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Drew Hopes to Be Healthy Alternative

Outfielder will meet with Dodger team doctors today, wants to put injuries behind him.

November 30, 2005|Steve Henson | Times Staff Writer

Ned Colletti is expected to meet with J.D. Drew this week at Dodger Stadium, and somebody should remind the new general manager to take extreme caution when shaking hands with the outfielder.

A pat on the shoulder is not advised, either.

Drew traveled from his rural Georgia home Tuesday to make an appointment today with Dodger physicians Frank Jobe and Norman Zemel. He missed the second half of last season because of a broken left wrist, and had surgery in September on his right wrist.

But the body part he is most concerned about is his right shoulder. Jobe and Zemel cleaned out cartilage and repaired a frayed labrum at the same time they operated on the right wrist.

"The shoulder is what I am being careful about," Drew said. "If given the correct amount of healing time, it will regenerate. It takes four months from the surgery to heal, and that should be just in time for spring training."

Drew, the highest paid Dodger with four years and $44 million left on his contract, wants to overcome his reputation for getting injured too often and taking too long to recover.

His numbers in 72 games were solid -- a .286 batting average, 15 home runs, 36 runs batted in, a .412 on-base percentage and .520 slugging percentage. And it's hard to fault him for getting hit by the pitch that broke his left wrist July 3.

But he hasn't played more than 145 games in a season and is averaging only 114 games a year in his career. Drew, who will make a charity appearance Thursday at Operation Christmas Child in Santa Ana, spoke to Colletti on the phone recently and said he was optimistic about a making fresh start.

"I feel very positive about the outlook," Drew said.

Something he didn't mention to Colletti is that he wants to play center field. Last year he expressed the same sentiment but moved to right when Milton Bradley staked claim to center.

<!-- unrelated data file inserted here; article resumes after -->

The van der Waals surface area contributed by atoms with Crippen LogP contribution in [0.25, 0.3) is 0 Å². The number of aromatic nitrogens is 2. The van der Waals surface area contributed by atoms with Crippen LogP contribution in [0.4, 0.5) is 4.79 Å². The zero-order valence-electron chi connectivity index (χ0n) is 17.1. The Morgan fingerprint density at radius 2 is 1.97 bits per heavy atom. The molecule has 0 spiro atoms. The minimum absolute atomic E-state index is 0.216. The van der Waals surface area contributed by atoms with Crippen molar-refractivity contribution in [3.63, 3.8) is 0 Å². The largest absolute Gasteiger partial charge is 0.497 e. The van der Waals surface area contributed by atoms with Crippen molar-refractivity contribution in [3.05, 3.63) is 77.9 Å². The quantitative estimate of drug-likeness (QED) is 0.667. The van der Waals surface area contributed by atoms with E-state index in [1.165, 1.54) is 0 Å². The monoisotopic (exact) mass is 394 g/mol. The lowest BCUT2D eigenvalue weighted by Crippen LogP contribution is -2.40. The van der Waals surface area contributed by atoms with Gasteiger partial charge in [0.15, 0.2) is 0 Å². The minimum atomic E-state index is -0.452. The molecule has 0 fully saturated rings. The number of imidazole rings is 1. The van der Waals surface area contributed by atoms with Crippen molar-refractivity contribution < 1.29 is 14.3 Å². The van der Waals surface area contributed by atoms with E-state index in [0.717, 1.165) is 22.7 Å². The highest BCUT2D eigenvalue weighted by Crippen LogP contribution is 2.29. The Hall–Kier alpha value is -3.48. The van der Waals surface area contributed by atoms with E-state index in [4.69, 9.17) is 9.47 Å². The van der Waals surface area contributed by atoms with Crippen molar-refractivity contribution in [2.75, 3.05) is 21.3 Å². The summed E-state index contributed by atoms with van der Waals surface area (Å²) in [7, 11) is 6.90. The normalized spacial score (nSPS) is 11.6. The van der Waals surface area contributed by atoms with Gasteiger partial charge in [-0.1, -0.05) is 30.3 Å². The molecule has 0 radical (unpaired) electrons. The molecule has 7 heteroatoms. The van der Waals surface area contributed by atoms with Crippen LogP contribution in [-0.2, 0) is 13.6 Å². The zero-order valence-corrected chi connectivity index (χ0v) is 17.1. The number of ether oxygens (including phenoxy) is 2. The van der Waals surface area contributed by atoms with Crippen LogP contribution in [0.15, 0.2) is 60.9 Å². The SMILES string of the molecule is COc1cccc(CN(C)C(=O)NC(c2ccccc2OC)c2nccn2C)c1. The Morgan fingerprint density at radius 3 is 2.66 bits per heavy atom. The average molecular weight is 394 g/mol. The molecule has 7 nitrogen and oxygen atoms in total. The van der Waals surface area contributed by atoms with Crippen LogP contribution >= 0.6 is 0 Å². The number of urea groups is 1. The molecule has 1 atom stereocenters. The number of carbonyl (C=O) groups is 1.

Now it appears the trouble-prone Bradley will be traded or not offered a contract. Many teams are wary of acquiring him, but Oakland and a few others have expressed interest.

"If it works out for me in center, it'd be great," Drew said. "It's something I'd like to fall back into. It's definitely a fun place to play, especially at Dodger Stadium."

Among Dodger needs is a reliable leadoff batter, and one solution Colletti has explored is speedy Tampa Bay center fielder Joey Gathright, who stole 20 bases in limited action last season.

The Dodgers also are negotiating with free agent Rafael Furcal, the veteran Atlanta Brave shortstop and leadoff batter.

Colletti met with Furcal's agent, Adam Katz, Tuesday night and Furcal is expected to choose between the Dodgers, Chicago Cubs and Braves.

The Dodgers are one of several teams who have shown strong interest in free-agent corner outfielder Brian Giles, who has expressed a desire to play on the West Coast and who also said he would not re-sign with San Diego.

Complicating the Dodger outfield is the uncertain status of left fielder Jayson Werth, who is not expected to be ready for spring training after having surgery on his left wrist more than a week ago. Zemel inserted pins to repair a complete ligament tear near the base of Werth's hand, which was put in a cast Monday for six weeks.

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